top of page
  • Photo du rédacteurCentre Yoga Sante

Supta Virasana | Reclined hero's pose

"When you are unable to breathe well, you might feel an accompanying sense of anxiety, even panic. Reclining Hero’s Pose can reduce these feelings by relaxing you.”

–Judith Hanson Lasater


Once this posture is instructed during class (usually as the peak or cooling posture), the students should allow themselves to ease slowly into their lower back to release any tension found around the pelvis and front of the body. But that’s not all this posture can provide in terms of release. If the student's back is well supported, then the chest is as well and will create a space of opening and release in the areas of ‘stress’ (and anxiety) carried within the body. The full variation of this posture is rarely something that can be slipped into effortlessly and oftentimes requires props (such as bolsters, blocks and blankets) to support different parts of the body [i.e. ankles, knees, lower back and sacral area].

Whether being done in a restorative class or a more active style class like Yin or Stretching, the support of the props greatly affects the benefits and how we feel in this pose. Staying in this pose with discomfort in the body (knees, ankles, & lower back) defeats the purpose entirely due to its relaxing nature. The objective is to relax into this posture and hold for a few breaths; therefore, properly setting up support with yoga props allows the body to ease into the posture and truly reap the benefits of it.

There are numerous benefits to this posture and they vary greatly on physical, emotional, & mental levels. Generally, Supta Virsasana reduces fatigue in the legs from walking and standing by stretching the front of the body. Postural correction of the lumbar curve also energizes the body and helps counter the effects of aging and sedentary lifestyles. It also affects the respiratory tree – the throat, bronchial tubes, and upper lungs and relieves pressure in the head from any sinus issue.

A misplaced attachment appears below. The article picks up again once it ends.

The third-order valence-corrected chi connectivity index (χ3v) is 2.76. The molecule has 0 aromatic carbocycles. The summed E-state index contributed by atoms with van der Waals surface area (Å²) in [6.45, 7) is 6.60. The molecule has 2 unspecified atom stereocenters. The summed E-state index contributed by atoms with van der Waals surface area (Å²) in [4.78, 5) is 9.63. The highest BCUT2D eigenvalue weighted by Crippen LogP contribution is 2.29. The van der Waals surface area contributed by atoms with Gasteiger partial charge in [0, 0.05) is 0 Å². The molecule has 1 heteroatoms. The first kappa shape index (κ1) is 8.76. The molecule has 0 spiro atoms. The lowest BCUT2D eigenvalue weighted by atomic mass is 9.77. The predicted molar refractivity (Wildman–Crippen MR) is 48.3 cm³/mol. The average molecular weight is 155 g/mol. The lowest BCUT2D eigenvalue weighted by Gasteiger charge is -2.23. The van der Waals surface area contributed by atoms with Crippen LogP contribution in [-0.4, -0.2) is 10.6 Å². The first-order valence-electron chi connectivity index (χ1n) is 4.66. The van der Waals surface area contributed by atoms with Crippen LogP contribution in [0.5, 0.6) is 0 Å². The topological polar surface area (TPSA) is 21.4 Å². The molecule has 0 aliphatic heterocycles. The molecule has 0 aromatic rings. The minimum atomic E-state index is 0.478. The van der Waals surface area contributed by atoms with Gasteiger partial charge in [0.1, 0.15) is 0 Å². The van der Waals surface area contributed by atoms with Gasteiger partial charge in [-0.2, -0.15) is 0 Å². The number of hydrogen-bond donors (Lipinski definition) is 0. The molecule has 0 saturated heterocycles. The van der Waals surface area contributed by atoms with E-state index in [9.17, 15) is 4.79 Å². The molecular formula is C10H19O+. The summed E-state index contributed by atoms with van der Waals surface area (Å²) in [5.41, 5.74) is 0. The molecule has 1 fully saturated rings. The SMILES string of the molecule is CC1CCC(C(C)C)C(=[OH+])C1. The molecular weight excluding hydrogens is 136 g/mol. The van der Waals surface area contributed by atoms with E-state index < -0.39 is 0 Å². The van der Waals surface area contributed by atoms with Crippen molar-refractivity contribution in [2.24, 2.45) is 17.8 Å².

On an even subtler level, many meridians of the body are stimulated with this posture. The stomach, spleen, kidney, & urinary bladder more specifically get targeted and supported for release and rejuvenation. By lifting the diaphragm off the stomach & liver, this pose will alleviate digestion and nausea caused by a blocked stomach meridian, gathering more sympathy & compassion.

Our spleen will benefit by reducing worry & indecisiveness, and will welcome more feelings of believing in our creative potential and trusting the process. A harmonious urinary bladder meridian will promote urinary tract health & lends additional support to the kidney meridian to encourage inner wisdom & gentleness.

Energetically, by working all of these areas, the first three chakras (root, sacral, and solar plexus) benefit deeply. Breathing in this pose anywhere from 3 to 15 minutes is sure to bring about a more grounded and energized body-mind-spirit.

bottom of page